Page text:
“Oh, right,” I mumbled. “I forgot.”

Few LGBTQ people around the world need that reminder

Though I lost my head in a dream for a moment, the Roman Catholic Church is fast and furious about reminding people like me that we cannot have a valued or honored place in communities they control.

In the United States, the Church isn’t subtle. While almost 80% of Catholic lay people support LGBTQ equality, including marriage, the clergy routinely treat us like vermin.

The details are distressing and toxic, but if you want them, please read my recent story about how the US Conference of Catholic Bishops worked to block a federal suicide hotline because it included specific resources to help LGBTQ people in crisis.

German bishops, leading a synodal process seeking fundamental reform, encourage priests to follow their consciences

Bishop Georg Bätzing heads the German bishops’ conference, which is so different from the the American one that an external observer could be forgiven for assuming the two bodies belonged to different religions.

For two years, Bätzing and other German bishops have been leading a “Synodal Process” with the goal of profound reform that would include women in leadership positions (including as members of the clergy) and would integrate LGBTQ people into the full life of the Church.

Birgit Mock, vice president of the Catholic German Women’s Federation, who heads one of four Synodal Path working groups, has praised the Love Wins movement, saying, “The current discussion could lead to a historic step: a positive appreciation of responsibly lived sexuality in the Catholic Church in Germany.”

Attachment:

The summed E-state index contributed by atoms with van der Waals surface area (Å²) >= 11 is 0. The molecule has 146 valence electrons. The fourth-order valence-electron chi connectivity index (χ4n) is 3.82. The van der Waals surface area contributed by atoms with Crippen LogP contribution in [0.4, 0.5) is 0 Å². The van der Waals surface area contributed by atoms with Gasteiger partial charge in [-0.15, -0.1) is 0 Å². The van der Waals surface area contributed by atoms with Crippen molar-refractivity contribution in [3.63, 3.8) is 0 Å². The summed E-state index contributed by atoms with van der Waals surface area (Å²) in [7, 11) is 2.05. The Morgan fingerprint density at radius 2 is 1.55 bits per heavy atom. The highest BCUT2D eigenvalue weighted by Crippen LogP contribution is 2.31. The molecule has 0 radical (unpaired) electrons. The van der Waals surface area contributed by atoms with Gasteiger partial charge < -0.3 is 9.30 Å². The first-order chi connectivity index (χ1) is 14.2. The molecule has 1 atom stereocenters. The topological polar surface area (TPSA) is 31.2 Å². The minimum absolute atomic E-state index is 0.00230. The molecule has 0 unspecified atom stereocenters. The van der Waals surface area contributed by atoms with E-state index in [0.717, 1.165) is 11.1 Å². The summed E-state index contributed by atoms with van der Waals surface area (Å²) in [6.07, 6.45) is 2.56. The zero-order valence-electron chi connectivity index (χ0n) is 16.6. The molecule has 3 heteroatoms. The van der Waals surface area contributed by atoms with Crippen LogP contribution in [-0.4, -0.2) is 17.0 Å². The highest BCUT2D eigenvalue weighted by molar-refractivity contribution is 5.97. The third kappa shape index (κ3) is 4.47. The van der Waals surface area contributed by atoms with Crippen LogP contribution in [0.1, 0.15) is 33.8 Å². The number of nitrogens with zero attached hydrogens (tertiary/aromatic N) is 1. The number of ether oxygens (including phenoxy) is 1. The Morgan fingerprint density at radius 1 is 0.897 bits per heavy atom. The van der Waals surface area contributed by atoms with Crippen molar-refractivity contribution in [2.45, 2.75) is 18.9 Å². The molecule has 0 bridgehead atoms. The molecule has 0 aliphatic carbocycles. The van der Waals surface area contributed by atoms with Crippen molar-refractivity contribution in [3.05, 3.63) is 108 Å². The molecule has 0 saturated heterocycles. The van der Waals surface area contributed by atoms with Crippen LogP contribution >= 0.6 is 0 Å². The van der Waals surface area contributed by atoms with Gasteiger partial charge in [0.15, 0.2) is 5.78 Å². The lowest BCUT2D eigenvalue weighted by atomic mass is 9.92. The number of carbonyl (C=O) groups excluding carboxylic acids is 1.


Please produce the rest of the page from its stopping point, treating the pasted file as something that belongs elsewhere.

Bishop Helmut Dieser of Aachen, who heads another Synodal Path working group, says his office does not allow him to mandate blessing gay couples, but said priests should be bound only by their consciences. Bishops across German have likewise indicated priests will not face discipline for publicly blessing same-sex couples on May 10.

The number of priests participating started small but has swollen to near 200 according to some reports, and continues to grow.

Bätzing, who as Germany’s senior bishop finds himself in a difficult situation with Rome, has said the blessings should not be seen as a protest against the Vatican but has not moved to forbid them, not even in his own diocese.

German Catholic theologians join in protest

Catholic theologians in Germany are almost completely united in opposition to the Vatican’s anti-LGBTQ teachings and practices. Almost 250 professors of Catholic theology in Germany and German-speaking nations have signed a statement protesting the March 15 decree banning blessings of same-sex unions.